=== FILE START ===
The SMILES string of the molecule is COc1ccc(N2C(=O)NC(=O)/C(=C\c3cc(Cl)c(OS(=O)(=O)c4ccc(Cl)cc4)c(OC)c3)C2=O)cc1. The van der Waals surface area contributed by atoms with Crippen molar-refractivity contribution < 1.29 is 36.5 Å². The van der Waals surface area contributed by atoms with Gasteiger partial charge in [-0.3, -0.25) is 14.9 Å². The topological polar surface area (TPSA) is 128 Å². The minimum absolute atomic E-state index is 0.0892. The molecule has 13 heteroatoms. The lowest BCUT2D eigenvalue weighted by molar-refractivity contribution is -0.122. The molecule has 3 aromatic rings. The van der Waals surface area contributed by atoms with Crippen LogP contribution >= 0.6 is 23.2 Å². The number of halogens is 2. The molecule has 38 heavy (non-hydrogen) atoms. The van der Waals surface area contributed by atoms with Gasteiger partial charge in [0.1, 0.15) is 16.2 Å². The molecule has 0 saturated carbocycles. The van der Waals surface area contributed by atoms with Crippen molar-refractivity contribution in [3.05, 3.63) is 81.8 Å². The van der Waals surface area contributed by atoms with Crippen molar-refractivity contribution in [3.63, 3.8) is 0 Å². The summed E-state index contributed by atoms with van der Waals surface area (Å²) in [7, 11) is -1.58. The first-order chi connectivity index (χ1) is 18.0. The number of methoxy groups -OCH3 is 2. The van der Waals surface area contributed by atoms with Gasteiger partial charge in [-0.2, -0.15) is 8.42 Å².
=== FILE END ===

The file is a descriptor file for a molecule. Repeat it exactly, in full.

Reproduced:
The SMILES string of the molecule is COc1ccc(N2C(=O)NC(=O)/C(=C\c3cc(Cl)c(OS(=O)(=O)c4ccc(Cl)cc4)c(OC)c3)C2=O)cc1. The van der Waals surface area contributed by atoms with Crippen molar-refractivity contribution < 1.29 is 36.5 Å². The van der Waals surface area contributed by atoms with Gasteiger partial charge in [-0.3, -0.25) is 14.9 Å². The topological polar surface area (TPSA) is 128 Å². The minimum absolute atomic E-state index is 0.0892. The molecule has 13 heteroatoms. The lowest BCUT2D eigenvalue weighted by molar-refractivity contribution is -0.122. The molecule has 3 aromatic rings. The van der Waals surface area contributed by atoms with Crippen LogP contribution >= 0.6 is 23.2 Å². The number of halogens is 2. The molecule has 38 heavy (non-hydrogen) atoms. The van der Waals surface area contributed by atoms with Gasteiger partial charge in [0.1, 0.15) is 16.2 Å². The molecule has 0 saturated carbocycles. The van der Waals surface area contributed by atoms with Crippen molar-refractivity contribution in [3.05, 3.63) is 81.8 Å². The van der Waals surface area contributed by atoms with Crippen molar-refractivity contribution in [3.63, 3.8) is 0 Å². The summed E-state index contributed by atoms with van der Waals surface area (Å²) in [7, 11) is -1.58. The first-order chi connectivity index (χ1) is 18.0. The number of methoxy groups -OCH3 is 2. The van der Waals surface area contributed by atoms with Gasteiger partial charge in [-0.2, -0.15) is 8.42 Å².